Anyone else have any thoughts on this? Do you feel satisfied with the sound packages in today's games, or would you like to see them improved as well?

Regardless of whether you agree or not, take some time to appreciate the music from your pinball machines! Some really talented people worked hard to create some great tunes for these games, new and old, and you might just notice some new details in the audio you never caught before.

#2 11 months ago

I admit, I did not read your entire post. But Hobbit, JJPOTC, and SW are phenomenal. Much more than just the opening theme. ACNC also has an amazing original soundtrack along with Rock songs. Ever heard of David Theil? They guy is amazing with sound. Play an older pin and hear the same sounds drone on and on (Black Hole anyone?). So, in a nutshell, I wholeheartedly disagree and with increased competition, music and sounds will likely only get better.

PS: I sold my LOTR in favor of Hobbit. Both great games, but Hobbit has the total immersive sound and video package. Gold standard in my opinion. 33 modes plus 4 wizard modes each with unique music packages.

#3 11 months ago
Quoted from Crile1:

I admit, I did not read your entire post. But Hobbit, JJPOTC, and SW are phenomenal. Much more than just the opening theme. ACNC also has an amazing original soundtrack along with Rock songs. Ever heard of David Theil? They guy is amazing with sound. Play an older pin and hear the same sounds drone on and on (Black Hole anyone?). So, in a nutshell, I wholeheartedly disagree and with increased competition, music and sounds will likely only get better.
PS: I sold my LOTR in favor of Hobbit. Both great games, but Hobbit has the total immersive sound and video package. Gold standard in my opinion. 33 modes plus 4 wizard modes each with unique music packages.

I'll admit I haven't played *all* of the latest games, specifically games that aren't Stern or JJP, so maybe I've just missed the games with the best soundtracks! I'll have to check out ACNC when I see one.

As for David Thiel, I've looked up his list of games and if I'm being honest, very few do much for in terms of sound. He's talented for sure, I'm not saying anyone in the industry isn't. I think, like I mentioned in my OP, a lot of it just doesn't really seem to fit pinball that well.

As for older pins, I'm not referring to stuff that old! Once you get to something like Pin*Bot though, you start finding tons of great music. Taxi, Space Station, Funhouse, Whirlwind, Whitewater, Addams Family, Theatre of Magic, World Cup Soccer, Medieval Madness, are just a few games from that era that all have fantastic pinball sound packages, and I feel most modern pins haven't even come close to sounding as good as those.

Glad to hear you enjoy it though!

#4 11 months ago

My STLE and JJPOTC are exceptional imo, both David Thiel. I also loved BM66 and IMDN, so I guess my experience is different than yours. But I did recently play a Swords of Fury and thought that was great. TNA is awesome. And many older ones aren’t. Just depends on the game more than the era.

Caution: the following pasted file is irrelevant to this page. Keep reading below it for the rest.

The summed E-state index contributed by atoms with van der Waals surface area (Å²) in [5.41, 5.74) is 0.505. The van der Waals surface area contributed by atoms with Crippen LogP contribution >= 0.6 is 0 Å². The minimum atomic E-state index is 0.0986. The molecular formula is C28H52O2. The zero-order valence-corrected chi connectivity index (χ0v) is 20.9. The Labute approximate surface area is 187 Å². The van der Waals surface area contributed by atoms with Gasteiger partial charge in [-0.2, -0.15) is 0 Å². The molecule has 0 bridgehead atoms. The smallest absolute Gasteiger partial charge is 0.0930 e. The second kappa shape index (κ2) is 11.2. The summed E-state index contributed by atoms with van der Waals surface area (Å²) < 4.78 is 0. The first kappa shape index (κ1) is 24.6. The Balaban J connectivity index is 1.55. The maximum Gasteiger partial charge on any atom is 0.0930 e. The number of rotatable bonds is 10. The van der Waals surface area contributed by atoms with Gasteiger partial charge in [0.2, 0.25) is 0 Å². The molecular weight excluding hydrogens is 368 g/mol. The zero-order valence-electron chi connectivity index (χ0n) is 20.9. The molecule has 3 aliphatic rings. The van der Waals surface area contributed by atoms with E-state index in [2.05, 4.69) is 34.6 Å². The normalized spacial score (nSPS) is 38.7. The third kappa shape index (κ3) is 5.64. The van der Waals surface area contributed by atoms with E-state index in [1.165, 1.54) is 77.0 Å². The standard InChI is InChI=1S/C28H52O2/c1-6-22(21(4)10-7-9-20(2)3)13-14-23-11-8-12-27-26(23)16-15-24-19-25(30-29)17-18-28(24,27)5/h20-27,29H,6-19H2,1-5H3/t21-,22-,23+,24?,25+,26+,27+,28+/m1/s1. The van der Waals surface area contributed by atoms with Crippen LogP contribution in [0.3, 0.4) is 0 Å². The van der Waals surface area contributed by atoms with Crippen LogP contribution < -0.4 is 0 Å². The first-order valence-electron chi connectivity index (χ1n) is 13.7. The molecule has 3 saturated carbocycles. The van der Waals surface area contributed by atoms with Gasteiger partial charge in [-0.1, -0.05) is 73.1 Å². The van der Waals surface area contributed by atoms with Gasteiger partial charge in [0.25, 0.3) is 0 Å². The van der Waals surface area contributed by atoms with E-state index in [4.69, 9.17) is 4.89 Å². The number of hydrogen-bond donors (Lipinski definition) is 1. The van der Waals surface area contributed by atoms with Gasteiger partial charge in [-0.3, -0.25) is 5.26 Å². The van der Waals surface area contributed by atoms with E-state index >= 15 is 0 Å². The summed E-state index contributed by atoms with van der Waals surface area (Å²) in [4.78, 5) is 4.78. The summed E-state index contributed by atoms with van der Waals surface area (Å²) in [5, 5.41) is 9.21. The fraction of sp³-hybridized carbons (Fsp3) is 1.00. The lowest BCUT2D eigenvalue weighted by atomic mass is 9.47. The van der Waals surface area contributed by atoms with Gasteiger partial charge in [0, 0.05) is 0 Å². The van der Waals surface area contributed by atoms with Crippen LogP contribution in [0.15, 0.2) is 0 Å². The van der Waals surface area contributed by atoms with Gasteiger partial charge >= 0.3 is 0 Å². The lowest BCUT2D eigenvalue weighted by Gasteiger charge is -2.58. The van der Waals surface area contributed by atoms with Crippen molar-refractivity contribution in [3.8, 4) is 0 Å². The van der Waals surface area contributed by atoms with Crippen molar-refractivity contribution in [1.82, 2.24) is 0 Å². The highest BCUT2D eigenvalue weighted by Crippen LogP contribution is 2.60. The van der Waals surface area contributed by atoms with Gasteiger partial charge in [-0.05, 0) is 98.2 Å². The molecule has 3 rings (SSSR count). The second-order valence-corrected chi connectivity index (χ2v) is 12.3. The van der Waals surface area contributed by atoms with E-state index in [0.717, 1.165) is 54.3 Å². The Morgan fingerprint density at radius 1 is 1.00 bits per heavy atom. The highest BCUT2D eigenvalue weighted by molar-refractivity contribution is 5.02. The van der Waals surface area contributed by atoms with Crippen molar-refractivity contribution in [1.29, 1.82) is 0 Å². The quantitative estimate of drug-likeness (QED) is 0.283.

#5 11 months ago

I think a lot fo the games are great now, but if you're going up against an all timer like TZ it's hard to keep up.
But I have to say I'd rather listen to any machines over BK2000...can;t stand the music.

#6 11 months ago
Quoted from TheLaw:

I think a lot fo the games are great now, but if you're going up against an all timer like TZ it's hard to keep up.
But I have to say I'd rather listen to any machines over BK2000...can;t stand the music.

Yeah, my TZ with good speakers and a sub still beats most modern games.

#7 11 months ago
Quoted from dts:

Yeah, my TZ with good speakers and a sub still beats most modern games.

What speaker setup are you using? I want to update mine

#8 11 months ago

I wouldn't say that all modern games are lacking, but I do think the 90s games had that certain 'something' way more consistently and strongly.

#9 11 months ago

JJPOTC is amazing, custom soundtracks for TNA, BKSOR, DP. IMDN callouts are fantastic. Pinball is pretty awesome right now, I’m having a lot of fun.

-6
#10 11 months ago

Sorry, Thiel is the best in the business redo your research, why dont you play some real pinball instead of watching pinball on you tube

#11 11 months ago

Lacking in 3 words, "True Stereo Sound".

#12 11 months ago

Maybe it has something to do with the fact that most games now are license-oriented, so they have to use the music that goes with the film/band/cartoon, whatever, and it's limiting, in a way?

Just spitballing here, but maybe when they were creating Tales of the Arabian Nights or Attack from Mars, with a blank canvas, and they had to create it all from scratch, they were more "in tune" with the game/theme -

#13 11 months ago

Both David Thiel and Chris Granner have spoken at Pintastic New England, and both have lamented that modern games require recorded tracks. They liked it when they had control of a synthesizer in the game and could make it play a given tune with different layers or at a different tempo. Now it's just a matter of launching the playback of a static sound clip.
.................David Marston

#14 11 months ago

The music is pretty great is modern pins, call outs in pinball have always been kinda shit but every once in a while they get it right. I would say however the best time for me and pinball sound is the Sys11 era. Except BK2000.

#15 11 months ago

Just wishing for a stereo sound system in all games

#16 11 months ago

Nailed it. Most new games have bad music, canned sound FX, fake voices, and poor mixing. They sound like slot machines or apps.

Hobbit was the last licensed game with a great overall sound package. TNA is phenomenal. Everything else is relatively disappointing.